Etymology: Middle English, to devour, fret, from Old English fretan to devour; akin to Old High German frezzan to devour, ezzan to eat — more at eat
Date: 12th century
a. to eat or gnaw into ; corrode; also fray
b. rub, chafe
c. to make by wearing away a substance <the stream fretted a channel> 2. to cause to suffer emotional strain ; vex 3. to pass (as time) in fretting 4. agitate, ripple intransitive verb 1. a. to eat into something b. to affect something as if by gnawing or biting ; grate 2. a. wear, corrode b. chafe c. fray 1 3. a. to become vexed or worried b. of running water to become agitated II. noun Date: 15th century 1. a. the action of wearing away ; erosion b. a worn or eroded spot 2. an agitation of mind ; irritation III. transitive verb (fretted; fretting) Etymology: Middle English, back-formation from fret, fretted adorned, interwoven, from Anglo-French fretté, past participle of fretter to tie, probably from Vulgar Latin *firmitare, from Latin firmus firm Date: 14th century 1. a. to decorate with interlaced designs b. to form a pattern upon 2. to enrich with embossed or pierced carved patterns IV. noun Date: 14th century 1. an ornamental network; especially a medieval metallic or jeweled net for a woman's headdress 2. an ornament or ornamental work often in relief consisting of small straight bars intersecting one another in right or oblique angles V. noun Etymology: perhaps from Middle French frete ferrule, from freter Date: circa 1500 one of a series of ridges fixed across the fingerboard of a stringed musical instrument (as a guitar) • fretless adjective • fretted adjective VI. transitive verb (fretted; fretting) Date: 1602 to press (the strings of a stringed instrument) against the frets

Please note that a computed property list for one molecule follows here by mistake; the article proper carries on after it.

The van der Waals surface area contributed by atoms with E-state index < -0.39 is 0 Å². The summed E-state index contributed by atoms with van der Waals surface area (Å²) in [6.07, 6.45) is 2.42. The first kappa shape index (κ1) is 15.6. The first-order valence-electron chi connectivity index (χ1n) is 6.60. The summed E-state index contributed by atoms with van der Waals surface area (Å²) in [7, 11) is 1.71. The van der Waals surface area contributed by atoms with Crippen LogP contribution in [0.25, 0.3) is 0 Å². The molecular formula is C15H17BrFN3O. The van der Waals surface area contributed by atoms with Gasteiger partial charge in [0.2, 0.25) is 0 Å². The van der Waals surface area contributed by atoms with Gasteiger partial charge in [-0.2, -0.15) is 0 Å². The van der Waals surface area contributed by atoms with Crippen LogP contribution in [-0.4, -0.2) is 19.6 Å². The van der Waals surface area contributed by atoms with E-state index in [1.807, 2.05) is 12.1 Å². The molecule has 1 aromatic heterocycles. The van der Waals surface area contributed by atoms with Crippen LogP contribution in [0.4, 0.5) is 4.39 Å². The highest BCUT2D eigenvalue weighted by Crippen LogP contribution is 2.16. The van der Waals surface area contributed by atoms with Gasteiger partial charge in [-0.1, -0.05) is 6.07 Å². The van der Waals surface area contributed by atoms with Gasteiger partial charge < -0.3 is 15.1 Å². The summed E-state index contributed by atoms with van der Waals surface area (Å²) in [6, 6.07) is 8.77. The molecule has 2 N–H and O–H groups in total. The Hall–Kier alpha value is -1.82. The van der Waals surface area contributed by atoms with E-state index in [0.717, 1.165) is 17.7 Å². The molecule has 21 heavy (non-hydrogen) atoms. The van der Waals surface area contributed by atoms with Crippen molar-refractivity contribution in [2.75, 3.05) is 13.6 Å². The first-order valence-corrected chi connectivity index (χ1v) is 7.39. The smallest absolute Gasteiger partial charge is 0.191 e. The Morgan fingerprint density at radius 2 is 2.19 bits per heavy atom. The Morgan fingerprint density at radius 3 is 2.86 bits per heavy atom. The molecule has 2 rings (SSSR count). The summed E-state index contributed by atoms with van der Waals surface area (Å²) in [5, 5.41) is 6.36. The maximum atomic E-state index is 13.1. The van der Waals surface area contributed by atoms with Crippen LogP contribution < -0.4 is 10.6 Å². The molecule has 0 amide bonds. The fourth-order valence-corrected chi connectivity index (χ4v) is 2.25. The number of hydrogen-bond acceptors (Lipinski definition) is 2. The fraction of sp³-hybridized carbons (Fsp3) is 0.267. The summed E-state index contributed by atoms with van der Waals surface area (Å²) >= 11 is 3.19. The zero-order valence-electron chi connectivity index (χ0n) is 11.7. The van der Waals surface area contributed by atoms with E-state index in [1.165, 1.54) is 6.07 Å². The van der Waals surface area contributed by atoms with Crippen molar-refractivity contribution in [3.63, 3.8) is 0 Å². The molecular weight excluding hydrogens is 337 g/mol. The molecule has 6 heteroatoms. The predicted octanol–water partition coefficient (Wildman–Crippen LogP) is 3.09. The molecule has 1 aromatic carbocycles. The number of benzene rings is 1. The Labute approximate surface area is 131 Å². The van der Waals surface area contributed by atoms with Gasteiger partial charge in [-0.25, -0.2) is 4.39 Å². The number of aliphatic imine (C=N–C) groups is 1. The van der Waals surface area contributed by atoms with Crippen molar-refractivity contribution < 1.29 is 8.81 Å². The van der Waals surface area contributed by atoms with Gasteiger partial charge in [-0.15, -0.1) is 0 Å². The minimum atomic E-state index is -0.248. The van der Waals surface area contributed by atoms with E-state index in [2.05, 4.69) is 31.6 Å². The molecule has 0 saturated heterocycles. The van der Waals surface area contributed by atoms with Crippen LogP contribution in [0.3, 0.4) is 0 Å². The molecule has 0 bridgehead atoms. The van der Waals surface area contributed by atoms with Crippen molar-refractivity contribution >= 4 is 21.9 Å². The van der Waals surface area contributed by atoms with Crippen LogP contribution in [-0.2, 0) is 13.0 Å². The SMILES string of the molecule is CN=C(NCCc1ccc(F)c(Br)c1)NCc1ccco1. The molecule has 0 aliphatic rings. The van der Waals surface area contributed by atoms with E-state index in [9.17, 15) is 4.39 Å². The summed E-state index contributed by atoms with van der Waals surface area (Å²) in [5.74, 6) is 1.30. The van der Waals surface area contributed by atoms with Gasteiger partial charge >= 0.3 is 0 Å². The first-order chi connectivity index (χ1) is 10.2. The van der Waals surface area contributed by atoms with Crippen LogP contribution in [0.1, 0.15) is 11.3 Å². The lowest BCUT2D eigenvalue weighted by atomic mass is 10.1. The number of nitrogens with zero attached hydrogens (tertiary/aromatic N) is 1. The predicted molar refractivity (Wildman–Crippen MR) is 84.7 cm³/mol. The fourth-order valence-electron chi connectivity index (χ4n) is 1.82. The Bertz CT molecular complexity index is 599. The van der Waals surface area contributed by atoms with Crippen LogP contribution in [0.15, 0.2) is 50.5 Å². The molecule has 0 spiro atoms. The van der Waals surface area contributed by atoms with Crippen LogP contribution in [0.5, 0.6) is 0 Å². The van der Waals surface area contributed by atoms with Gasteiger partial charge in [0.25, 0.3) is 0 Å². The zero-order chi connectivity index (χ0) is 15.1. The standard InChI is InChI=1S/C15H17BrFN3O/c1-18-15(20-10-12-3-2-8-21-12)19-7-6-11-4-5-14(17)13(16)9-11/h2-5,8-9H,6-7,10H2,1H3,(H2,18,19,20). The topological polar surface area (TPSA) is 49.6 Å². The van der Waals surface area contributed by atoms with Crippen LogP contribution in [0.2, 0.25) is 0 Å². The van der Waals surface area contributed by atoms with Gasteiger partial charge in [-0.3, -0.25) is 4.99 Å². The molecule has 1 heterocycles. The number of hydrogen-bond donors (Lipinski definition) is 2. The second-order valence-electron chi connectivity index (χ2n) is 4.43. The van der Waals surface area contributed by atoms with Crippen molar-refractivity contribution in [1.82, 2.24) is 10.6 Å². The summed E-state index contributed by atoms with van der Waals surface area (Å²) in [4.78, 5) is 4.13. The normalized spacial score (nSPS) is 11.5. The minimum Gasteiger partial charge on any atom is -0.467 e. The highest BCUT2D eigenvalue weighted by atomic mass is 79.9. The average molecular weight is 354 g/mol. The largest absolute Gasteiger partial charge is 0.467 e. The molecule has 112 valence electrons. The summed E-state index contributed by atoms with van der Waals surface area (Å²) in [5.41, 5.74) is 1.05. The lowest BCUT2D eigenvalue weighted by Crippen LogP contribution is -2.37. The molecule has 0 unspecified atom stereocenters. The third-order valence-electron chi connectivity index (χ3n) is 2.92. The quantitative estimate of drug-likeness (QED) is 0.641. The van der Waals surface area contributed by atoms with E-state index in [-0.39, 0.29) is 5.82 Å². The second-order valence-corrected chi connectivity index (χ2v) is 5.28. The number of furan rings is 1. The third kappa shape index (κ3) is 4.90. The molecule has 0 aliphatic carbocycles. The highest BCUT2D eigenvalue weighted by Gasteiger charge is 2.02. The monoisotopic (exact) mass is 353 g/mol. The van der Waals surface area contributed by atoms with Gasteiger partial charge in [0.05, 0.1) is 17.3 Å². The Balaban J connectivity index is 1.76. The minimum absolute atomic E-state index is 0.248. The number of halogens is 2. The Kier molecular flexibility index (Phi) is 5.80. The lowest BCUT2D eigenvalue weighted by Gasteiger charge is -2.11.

New Collegiate Dictionary. 2001.